United States District Court, W.D. Virginia, Roanoke Division
E. Conrad Chief United States District Judge
Peterson, a Virginia inmate proceeding pro se, filed this
civil rights action pursuant to 42 U.S.C. § 1983,
alleging that without his permission, employees of Red Onion
State Prison ("Red Onion") violated his
constitutional rights by providing copies of his medical
records to an attorney who made them public record. From
Peterson's allegations, the court finds no factual or
legal basis for an actionable claim under § 1983.
Accordingly, the court dismisses Peterson's action
without prejudice as frivolous.
claims in this case relate to actions the defendants
allegedly took in conjunction with previous lawsuits Peterson
has filed against Red Onion officials under 42 U.S.C. §
1983. In Peterson v. Barksdale. No. 7:16CV00146, he
alleged that officials had failed to accommodate his Asatru
religious dietary needs, leading to weight loss. In
Peterson v. Barksdale, No. 7:16CV00207, among other
things, Peterson alleged that officials used excessive force
against him, causing him physical injuries. Peterson
complains that in each of these cases, Defendant Phipps, the
Red Onion nursing director, without his permission, released
portions of his medical records. Peterson also alleges that
Red Onion investigator S. McDaniel "filed a report with
copies of [Peterson's] medical record." (Compl. 3,
ECF No. 1.) When Peterson discovered the unauthorized release
of his medical records, he complained to Warden Barksdale.
§ 1983 complaint, Peterson sues Phipps, and McDaniel,
and Barksdale, contending that the release of his records
without his consent violated his constitutional rights,
causing "health decline" and dam[a]ge done to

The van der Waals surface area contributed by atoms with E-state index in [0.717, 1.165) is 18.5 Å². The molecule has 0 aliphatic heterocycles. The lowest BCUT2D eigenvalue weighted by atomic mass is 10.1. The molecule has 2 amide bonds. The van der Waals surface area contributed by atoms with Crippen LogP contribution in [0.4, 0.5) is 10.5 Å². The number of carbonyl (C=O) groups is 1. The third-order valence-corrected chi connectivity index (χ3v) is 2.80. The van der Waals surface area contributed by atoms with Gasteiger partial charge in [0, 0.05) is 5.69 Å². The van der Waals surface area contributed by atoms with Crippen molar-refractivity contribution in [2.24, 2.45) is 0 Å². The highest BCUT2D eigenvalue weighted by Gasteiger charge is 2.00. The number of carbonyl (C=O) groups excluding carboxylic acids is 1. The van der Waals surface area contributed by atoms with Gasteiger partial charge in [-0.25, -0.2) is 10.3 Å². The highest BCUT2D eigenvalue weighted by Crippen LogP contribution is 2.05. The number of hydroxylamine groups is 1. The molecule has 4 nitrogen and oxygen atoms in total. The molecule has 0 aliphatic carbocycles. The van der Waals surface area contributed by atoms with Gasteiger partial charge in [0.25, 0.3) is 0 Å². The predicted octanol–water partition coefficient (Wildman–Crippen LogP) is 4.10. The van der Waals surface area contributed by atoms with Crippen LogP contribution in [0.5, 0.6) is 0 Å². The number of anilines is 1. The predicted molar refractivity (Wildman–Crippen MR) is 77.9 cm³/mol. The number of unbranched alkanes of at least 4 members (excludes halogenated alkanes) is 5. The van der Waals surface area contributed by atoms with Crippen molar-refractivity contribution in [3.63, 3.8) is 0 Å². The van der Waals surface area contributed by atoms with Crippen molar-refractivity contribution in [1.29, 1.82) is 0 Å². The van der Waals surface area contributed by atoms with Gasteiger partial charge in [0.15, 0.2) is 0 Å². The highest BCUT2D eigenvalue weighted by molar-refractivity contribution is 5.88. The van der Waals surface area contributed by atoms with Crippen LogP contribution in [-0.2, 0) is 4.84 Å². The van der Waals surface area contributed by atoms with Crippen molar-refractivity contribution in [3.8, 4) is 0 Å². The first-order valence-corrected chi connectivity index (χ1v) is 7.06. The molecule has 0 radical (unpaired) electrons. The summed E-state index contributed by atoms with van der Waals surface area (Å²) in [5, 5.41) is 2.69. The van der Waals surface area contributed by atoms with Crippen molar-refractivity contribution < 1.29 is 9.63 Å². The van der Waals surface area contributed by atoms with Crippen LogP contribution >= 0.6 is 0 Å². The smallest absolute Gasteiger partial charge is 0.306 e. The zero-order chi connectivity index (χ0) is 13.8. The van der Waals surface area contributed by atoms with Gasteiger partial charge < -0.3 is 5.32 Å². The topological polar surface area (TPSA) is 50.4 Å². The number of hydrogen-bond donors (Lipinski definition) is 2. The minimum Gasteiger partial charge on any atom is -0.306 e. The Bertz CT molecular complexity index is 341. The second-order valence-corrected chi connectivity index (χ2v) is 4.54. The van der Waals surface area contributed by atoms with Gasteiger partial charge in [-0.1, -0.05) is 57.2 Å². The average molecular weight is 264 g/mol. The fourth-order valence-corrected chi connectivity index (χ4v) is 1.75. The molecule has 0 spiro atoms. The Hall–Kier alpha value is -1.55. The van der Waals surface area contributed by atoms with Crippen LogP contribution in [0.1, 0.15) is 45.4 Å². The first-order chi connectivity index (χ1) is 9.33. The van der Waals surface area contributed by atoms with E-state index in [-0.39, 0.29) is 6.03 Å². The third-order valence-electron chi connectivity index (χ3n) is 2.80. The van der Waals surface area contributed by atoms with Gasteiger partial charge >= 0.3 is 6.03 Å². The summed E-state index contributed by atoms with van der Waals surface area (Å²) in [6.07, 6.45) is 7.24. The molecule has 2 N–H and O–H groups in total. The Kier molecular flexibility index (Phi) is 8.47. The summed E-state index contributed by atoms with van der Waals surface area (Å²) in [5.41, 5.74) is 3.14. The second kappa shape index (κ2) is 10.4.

Ass[ass]inate [his] char[ac]ter." (Id. 4.) He
seeks compensatory and injunctive relief.
court is required to dismiss any action or claim filed by a
prisoner against a governmental entity or officer if the
court cannot identify any cognizable claims or the complaint
is frivolous, malicious, or fails to state a claim on which
relief may be granted. 28 U.S.C. § 1915A(a), (b)(1). A
frivolous claim is one "based on an indisputably
meritless legal theory" or one "whose factual
contentions are clearly baseless." Neitzke v.
Williams, 490 U.S. 319, 327 (1989) (interpreting the
term'"frivolous" as similarly used in the
former 28 U.S.C. § 1915(d)). Section 1983 permits an
aggrieved party to file a civil action against a person for
actions taken under color of state law that violated his
constitutional rights. Cooper v. Sheehan, 735 F.3d
153, 158 (4th Cir. 2013).
construing Peterson's complaint, he asserts that the
defendants' dissemination of his medical records violated
his constitutional right to maintain the privacy of those
records and defamed him. Neither of these claims has any
the United States Supreme Court nor any court within the
Fourth Circuit has recognized that inmates have a fundamental
constitutional right to privacy in their medical information.
Adams v. Drew, 906 F.Supp. 1050, 1058 (E.D. Va.
1995). Other circuits to address this issue have held
"that prisoners do not have a constitutionally protected
expectation of privacy in prison treatment records when the
state has a legitimate penological interest in access to
them." See, e.g., Seaton v. Mayberg, 610 F.3d
530, 534 (9th Cir. 2010) (citing other cases). Clearly, when
an inmate's § 1983 claims that officers'
unconstitutional actions have caused him adverse physical
effects requiring medical treatment, the state has a
legitimate interest in investigating the records of that
medical treatment and using the records in defending
themselves in that litigation. The court will summarily dismiss
Peterson's privacy claims as frivolous.
allegation that the defendants somehow defamed him or injured
his reputation by releasing his medical records also fails to
state any constitutional violation actionable under §
1983. See Paul v. Davis, 424 U.S. 693 (1976)
(finding that "the interest in reputation asserted in
this case is neither 'liberty' nor 'property'
guaranteed against state deprivation without due process of
law"). Accordingly, the court will summarily dismiss
Peterson's defamation claim as legally frivolous.
reasons stated, the court dismisses Peterson's complaint
without prejudice as frivolous. The Clerk is directed to send
copies of this memorandum opinion and accompanying order to
 Court records reflect that in No.
7:16CV00146, in support of the defendants' motion for
summary judgment, Phipps submitted an affidavit, explaining
attached medical records concerning Peterson's recent
complaints about his weight, stomach pain, and digestive
issues. Court records do not reflect that Phipps has
submitted any affidavit ...